A Look Inside

Working Families

Learnings From Our Most Recent Community Assessment

Yoselin watched her father get shot when she was just two years old. Her mother worked hard to support their family, but things weren’t always easy, especially for Yoselin.

For some time, she struggled in school and acted out. She even ran away from home. Her mother called it her “rebellious phase.” But with help from the D2 Center, a United Way of the Midlands donor-funded program, things quickly turned around for Yoselin. She was assigned a Youth Academic Navigator through the Center – someone to check in with her and ensure she was making progress and earning credits in school. Yoselin’s entire lookout on life changed, and she became determined to succeed. She even graduated early and moved into the workforce.

Now, as she prepares to start college and aims to enter the National Guard, she spends the majority of her time working to support her family and her dreams. During a conversation with one of our staff members, she even said she was looking to work another job. Her most important motivator? Making her mom proud.

 

“I want to be there for her (my mom), which I am. Because my older brothers already have their families, so I’m the only one that can actually be there for her and help her out because she doesn’t even know English,” she said. “So I help a lot. I always give her money, too. Like, if I see that we don’t have anything at home, I’ll just give her the money so she can get it, so she can buy the stuff that she needs.”

Yoselin’s determination to work hard and improve her family’s circumstances isn’t an anomaly. This past summer, United Way of the Midlands spoke to individuals who are benefiting from local nonprofit programs during its Community Needs Assessment. Through these interviews, we drew some important conclusions about the struggles local families face and the work they are doing to provide for themselves and their families.

More About Our Community Needs Assessment

As United Way of the Midlands works toward our goals, we remain as committed as ever to maximizing the impact of your dollars. We want to ensure they are funding programs that address the most pressing needs in our community – and the needs that are going unseen or unmet.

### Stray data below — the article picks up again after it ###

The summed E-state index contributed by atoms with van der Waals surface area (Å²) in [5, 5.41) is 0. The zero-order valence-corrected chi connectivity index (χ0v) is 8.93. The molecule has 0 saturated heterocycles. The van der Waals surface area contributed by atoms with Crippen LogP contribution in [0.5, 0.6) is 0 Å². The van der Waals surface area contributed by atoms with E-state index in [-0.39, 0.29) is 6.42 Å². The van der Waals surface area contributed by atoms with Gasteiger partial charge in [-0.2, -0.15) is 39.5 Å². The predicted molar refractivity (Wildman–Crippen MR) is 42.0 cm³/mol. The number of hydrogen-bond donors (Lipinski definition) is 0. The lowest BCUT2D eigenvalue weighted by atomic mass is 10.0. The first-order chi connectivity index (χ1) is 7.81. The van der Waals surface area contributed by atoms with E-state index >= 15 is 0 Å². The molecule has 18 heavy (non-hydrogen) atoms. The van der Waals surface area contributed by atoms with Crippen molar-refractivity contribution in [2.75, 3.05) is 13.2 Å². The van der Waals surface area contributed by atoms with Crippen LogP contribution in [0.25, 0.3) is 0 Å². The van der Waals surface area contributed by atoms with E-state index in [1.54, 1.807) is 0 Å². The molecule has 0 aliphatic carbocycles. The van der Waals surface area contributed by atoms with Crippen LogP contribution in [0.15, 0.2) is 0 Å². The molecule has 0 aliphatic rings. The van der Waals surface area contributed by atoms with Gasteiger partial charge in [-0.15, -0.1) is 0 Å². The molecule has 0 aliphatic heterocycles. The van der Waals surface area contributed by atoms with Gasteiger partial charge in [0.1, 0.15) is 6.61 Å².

Because it’s been five years since our last inventory of community needs, we knew it was time to reaffirm our understanding of the issues affecting people in the metro. With funding from Mutual of Omaha and the Omaha Community Foundation, we conducted a mixed methods study that identified community priorities and ultimately validated our areas of investment. The study consisted of a structured review of more than 90 articles and studies, a sophisticated analysis of census data, data collection among community programs and more than 50 hours of interviews.

               

How do we determine if a family is living in poverty?

Poverty is defined in terms of income (as determined by the U.S. census). A family of four with a total income of less than $25,000 is considered living in poverty. If this family earns less than $12,500, they are considered to be living in “deep” poverty.

Based on 14 different studies on income, we estimated that the following number of people live in deep poverty, poverty or are financially unstable in the Omaha-Council Bluffs metro:
What struggles do these families face?

Families and individuals who are living in poverty face significant challenges meeting their basic needs.

  • 70% pay more than 30% of their income on rent.
  • Most identify health, housing and transportation as significant challenges, according to local studies, census data and interviews.
  • 25% lack a high school diploma.
  • More than 30% say they have no one to turn to or have been diagnosed with a depressive disorder.